REVIEW: SUPER 8
In the summer of 1979, a group of friends in a small Ohio town witness catastrophic train crash while making a super 8 movie and soon suspect that it was not an accident. Shortly after, unusual disappearances and inexplicable events begin to take place in town, and the local Deputy tries to uncover the truth - something more terrifying than any of them could have imagined.
The when was the summer of 1979. The where was Lillian, Ohio. The who was a group of close friends and a girl. The why was because they wanted to make a movie, go figure. The how was in the middle of making said movie. The what was indescribable. This is an extraordinary, edge of your seat film. It is suspenseful, adventurous, thrilling, mysterious, startling, and dramatic. At the same time it is endearing, touching, and real. From the moment I first heard about this movie and that J.J. Abrams and Steven Speilberg were both involved in some capacity, I had little doubt on the quality of it. I was proven right. It is an excellent production through and through. J.J. Abrams wrote and directed this beast of a movie so it has his masterful style of mystery and suspense down to the bone, and yet there is a very human touch to it that is reminiscent of Mr. Speilberg. What a combination! Okay, okay, I’ll get right down to it . . . this is an E.T. meets Cloverfield meets Close Encounters of the Third Kind; awesome. Everything about it seems genuine, starting with the late 70s look and feel. The music, the cars, the homes, the wardrobe, the props, even the hairdos transport you back to this time. Then there are the kids and their relationship, typical of any suburban American town at the time. They are the ones that really make this movie special, similar to E.T. Among this pack is Elle Fanning, Dakota’s younger sister, who plays Alice and she can steal any kid’s heart. The star of the show, however, is Joel Courtney who gives a top notch performance as Joe Lamb, similar to what Henry Thomas did for E.T. Sorry, it’s hard not to compare. Riley Griffiths plays Charles, Joe’s best friend and director of the “movie”. He was impressive as well. All in all the kids were very genuine with their performances and they out shined the adult cast. The fact that the story is so good makes it easier for the performers though. The fact that the time setting for this movie is the 70s makes the story better by making it seem a little less science fiction and a little more down to earth. The fact that the special effects were well done makes it more real too. The fact that the cinematography keeps you wrapped up in the movie makes this a wonderful cinematic experience. The fact that Steven Speilberg is the producer confirms that fact. The fact that this is a J.J. Abrams product also confirms it. The fact that the audience gave a thunderous applause at the end of the movie at the screening I attended must mean that there is a good chance you are going to like it. The fact is that this is a great movie.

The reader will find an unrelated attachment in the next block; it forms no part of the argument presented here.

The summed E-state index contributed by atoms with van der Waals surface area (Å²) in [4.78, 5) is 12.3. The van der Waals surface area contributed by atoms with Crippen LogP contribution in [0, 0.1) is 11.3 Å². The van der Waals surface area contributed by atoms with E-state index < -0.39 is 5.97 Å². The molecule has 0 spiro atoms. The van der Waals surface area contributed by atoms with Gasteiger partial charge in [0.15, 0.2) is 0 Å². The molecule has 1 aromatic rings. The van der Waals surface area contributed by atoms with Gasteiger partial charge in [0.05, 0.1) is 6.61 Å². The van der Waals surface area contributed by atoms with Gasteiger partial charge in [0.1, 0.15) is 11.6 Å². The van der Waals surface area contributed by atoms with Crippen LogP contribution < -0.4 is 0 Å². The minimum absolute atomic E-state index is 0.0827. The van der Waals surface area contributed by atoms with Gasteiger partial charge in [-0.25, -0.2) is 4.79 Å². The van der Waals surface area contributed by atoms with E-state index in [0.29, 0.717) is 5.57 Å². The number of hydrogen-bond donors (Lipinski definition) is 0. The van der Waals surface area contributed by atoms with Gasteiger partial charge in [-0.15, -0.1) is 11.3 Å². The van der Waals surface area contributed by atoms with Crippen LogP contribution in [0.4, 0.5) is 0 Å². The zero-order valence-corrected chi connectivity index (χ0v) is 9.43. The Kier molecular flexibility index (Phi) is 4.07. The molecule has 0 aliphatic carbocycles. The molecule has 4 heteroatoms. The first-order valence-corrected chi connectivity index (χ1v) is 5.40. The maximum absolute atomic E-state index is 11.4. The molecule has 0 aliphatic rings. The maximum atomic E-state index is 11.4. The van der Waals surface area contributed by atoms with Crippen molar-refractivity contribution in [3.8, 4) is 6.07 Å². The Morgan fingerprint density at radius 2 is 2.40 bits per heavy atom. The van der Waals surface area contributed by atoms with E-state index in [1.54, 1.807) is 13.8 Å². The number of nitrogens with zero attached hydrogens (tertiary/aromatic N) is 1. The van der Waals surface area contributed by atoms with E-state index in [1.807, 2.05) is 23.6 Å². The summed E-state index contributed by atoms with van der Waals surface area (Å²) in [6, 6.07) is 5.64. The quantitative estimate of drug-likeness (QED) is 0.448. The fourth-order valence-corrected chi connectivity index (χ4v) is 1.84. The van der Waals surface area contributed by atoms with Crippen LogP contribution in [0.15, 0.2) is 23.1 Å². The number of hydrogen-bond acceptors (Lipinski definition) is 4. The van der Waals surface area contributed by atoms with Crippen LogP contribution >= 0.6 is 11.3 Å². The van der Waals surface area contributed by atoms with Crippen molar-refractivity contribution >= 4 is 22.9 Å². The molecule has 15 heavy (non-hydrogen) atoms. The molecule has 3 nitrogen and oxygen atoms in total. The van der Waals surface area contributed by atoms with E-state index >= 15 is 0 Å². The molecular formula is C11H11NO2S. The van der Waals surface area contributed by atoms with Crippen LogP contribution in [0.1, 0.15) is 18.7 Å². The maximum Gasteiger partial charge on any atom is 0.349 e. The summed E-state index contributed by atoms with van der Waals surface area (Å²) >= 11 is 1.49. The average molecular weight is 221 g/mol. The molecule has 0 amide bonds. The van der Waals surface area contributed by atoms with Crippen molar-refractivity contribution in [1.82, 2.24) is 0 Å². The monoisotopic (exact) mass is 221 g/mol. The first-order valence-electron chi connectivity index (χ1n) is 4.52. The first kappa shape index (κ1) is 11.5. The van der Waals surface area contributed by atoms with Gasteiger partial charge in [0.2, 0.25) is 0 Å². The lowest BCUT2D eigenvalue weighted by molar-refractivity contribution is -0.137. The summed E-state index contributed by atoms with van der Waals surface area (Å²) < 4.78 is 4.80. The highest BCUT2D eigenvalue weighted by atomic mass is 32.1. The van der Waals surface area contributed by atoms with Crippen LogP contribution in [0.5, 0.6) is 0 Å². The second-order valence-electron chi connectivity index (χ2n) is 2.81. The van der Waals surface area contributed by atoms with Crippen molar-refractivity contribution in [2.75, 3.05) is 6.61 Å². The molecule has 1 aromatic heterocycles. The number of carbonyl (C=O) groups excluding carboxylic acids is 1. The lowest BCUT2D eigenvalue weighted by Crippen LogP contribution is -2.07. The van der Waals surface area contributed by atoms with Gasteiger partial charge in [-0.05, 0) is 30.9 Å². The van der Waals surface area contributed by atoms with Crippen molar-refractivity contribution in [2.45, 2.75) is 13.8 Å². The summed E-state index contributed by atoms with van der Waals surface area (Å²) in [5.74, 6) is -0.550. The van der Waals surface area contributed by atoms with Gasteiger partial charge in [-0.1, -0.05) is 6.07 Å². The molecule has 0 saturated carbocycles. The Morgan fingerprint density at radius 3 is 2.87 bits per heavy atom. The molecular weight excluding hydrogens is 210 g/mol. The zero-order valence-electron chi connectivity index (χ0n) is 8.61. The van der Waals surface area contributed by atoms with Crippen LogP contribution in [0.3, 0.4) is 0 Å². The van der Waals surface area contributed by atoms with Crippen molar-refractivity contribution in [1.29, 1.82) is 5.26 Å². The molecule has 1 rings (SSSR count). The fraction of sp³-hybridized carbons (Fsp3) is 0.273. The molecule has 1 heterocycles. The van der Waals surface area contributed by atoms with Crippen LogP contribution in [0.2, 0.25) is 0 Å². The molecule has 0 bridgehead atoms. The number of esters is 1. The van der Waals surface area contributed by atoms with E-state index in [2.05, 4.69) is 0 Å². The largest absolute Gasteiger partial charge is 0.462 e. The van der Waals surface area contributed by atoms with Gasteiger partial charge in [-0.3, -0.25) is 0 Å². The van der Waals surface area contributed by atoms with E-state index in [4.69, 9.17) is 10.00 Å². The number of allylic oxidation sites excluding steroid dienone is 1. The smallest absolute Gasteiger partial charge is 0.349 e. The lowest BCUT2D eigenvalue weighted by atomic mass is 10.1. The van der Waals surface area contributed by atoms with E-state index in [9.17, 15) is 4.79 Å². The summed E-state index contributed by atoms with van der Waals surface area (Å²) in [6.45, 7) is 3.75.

By Cine Marcos
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